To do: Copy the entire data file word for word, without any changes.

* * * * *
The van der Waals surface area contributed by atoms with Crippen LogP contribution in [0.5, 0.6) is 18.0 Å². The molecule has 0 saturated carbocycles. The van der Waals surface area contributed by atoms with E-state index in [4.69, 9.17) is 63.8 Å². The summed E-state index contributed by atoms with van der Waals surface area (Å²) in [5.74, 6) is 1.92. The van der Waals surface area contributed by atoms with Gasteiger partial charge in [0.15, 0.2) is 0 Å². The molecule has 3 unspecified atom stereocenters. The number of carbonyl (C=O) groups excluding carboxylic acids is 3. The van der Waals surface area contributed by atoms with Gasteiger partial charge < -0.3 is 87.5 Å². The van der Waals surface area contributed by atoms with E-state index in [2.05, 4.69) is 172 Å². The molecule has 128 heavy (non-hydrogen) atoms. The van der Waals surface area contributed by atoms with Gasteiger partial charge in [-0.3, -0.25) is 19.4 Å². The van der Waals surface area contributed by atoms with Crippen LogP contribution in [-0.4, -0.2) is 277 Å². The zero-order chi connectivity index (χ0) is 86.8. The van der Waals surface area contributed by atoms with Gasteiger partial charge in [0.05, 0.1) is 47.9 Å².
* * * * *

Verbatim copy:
The van der Waals surface area contributed by atoms with Crippen LogP contribution in [0.5, 0.6) is 18.0 Å². The molecule has 0 saturated carbocycles. The van der Waals surface area contributed by atoms with E-state index in [4.69, 9.17) is 63.8 Å². The summed E-state index contributed by atoms with van der Waals surface area (Å²) in [5.74, 6) is 1.92. The van der Waals surface area contributed by atoms with Gasteiger partial charge in [0.15, 0.2) is 0 Å². The molecule has 3 unspecified atom stereocenters. The number of carbonyl (C=O) groups excluding carboxylic acids is 3. The van der Waals surface area contributed by atoms with Gasteiger partial charge < -0.3 is 87.5 Å². The van der Waals surface area contributed by atoms with E-state index in [2.05, 4.69) is 172 Å². The molecule has 128 heavy (non-hydrogen) atoms. The van der Waals surface area contributed by atoms with Gasteiger partial charge in [-0.3, -0.25) is 19.4 Å². The van der Waals surface area contributed by atoms with Crippen LogP contribution in [-0.4, -0.2) is 277 Å². The zero-order chi connectivity index (χ0) is 86.8. The van der Waals surface area contributed by atoms with Gasteiger partial charge in [0.05, 0.1) is 47.9 Å².